the community around me. The homes were the classical TerraBodes, with their

sloped earthen walls and sod roofs. Only the solar panels and dish antennae

distinguished these homes from ancient Indian burial mounds. How fitting.

         In front of me was a notebook containing a "Comprehensive Plan" and a series of

attachments and supporting documents. From what I could tell, the basic idea of the

plan revolved around the formation of an "autonomous district" (somewhat akin to a

municipal corporation) within the general area known as the "South Georgia Retirement

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Zone." In this district, the plan called for a municipal charter and supporting ordinances

all based around a presumption of human significance, with the idea that the elderly,

disabled, and infirm, could find sanctuary in the district and would be ineligible for

euthanasia, voluntary or involuntary.

       The philosophical justification for the concept was embodied in a document

called "Dignitas Humanae," the operative paragraphs of which read as follows:

              We hold that human life has both origin and destiny.

               As a result of this origin and destiny, human life possesses extrinsic
       significance, that can neither be granted nor divested by circumstances or
       human action.

              It is contrary to this significance to treat human beings as means to
       ends, or to weigh the significance of human life by utilitarian measures.
       Human significance is not dependent upon physical or mental fitness or
       competence. Human significance is not a matter of degree; it exists fully
       in every living human being.

              It is the duty of all persons to affirm the significance of human life,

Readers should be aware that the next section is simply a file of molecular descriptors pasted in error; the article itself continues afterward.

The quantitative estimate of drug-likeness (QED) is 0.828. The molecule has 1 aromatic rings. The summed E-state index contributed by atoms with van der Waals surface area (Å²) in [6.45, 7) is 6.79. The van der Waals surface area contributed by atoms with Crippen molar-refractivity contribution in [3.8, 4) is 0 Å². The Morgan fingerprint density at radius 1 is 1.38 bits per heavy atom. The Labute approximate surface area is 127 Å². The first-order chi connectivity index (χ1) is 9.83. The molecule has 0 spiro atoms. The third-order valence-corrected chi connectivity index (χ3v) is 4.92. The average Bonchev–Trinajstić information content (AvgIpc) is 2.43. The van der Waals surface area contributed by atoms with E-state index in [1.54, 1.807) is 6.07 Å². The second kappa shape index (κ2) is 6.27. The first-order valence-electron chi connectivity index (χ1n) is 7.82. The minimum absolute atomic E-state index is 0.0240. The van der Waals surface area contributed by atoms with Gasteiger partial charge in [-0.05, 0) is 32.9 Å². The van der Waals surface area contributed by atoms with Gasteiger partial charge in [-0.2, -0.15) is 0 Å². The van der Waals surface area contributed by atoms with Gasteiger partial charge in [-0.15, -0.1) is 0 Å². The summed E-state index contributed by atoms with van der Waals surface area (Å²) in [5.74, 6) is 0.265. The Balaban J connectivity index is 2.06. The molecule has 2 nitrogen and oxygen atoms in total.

and to live in community and mutual respect toward that end.

              No person may judge any human life as lacking in significance.

              We specifically state that all forms of assisted death are contrary to
       human significance everywhere. We deny our own authority and the
       authority of all others to consent to unnatural death.

The declaration was signed by about 75 persons, on behalf of themselves, their

representatives, and heirs. Attached to the document were a number of legal forms,

including "Personal Wills and Intentions," "Non-Consent Declarations," and "Mutual

Designations as Attorneys-in-Fact."

       Although the document struck me as harmless, even if rather quaint, the problem

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arose in that both the U.S. Quality of Life Commission (Dignified Death Division) and

several of the residents' children and grandchildren had gotten wind of the movement

and had filed a complaint in federal court in Atlanta. The plaintiffs sought a declaratory

judgment that the legal documents executed by the parties were void and of no effect,

that the "association" represented by the residents was unlawful and contrary to public

policy, that the parties had been and were continuing to be falsely imprisoned by virtue

of "manipulation of their individual and collective will," and that Dignitas Humanae

represented a conspiratorial agreement to deprive the residents of their civil rights,

including the right to due process of law under the 5th and 14th Amendments.

       Even worse, one of the Dignitas signatories, James W. Osman, had been served

with a Rule Nisi on the petition of his children for the issuance of an I.E. order. The I.E.

petition had been consolidated with the declaratory judgment action, and both were

scheduled for a preliminary hearing in 30 days.


       "Jimmy" Osman was a wreck. Not only was he withered, hunched over, and

mostly blind, he had just that day fallen down the steps and scraped several layers of

skin from his nose and forehead. As I spoke to him, he picked at the scabs, forcing

little droplets of red blood to ooze down the sizable patches of brown crust on his face.

Totally disgusting. Besides, what kind of a grown man calls himself "Jimmy"?

       "Mr. Osman, my name is Tom Kennedy. I've been asked to represent you in the

I.E. hearing. Do you have a few minutes?"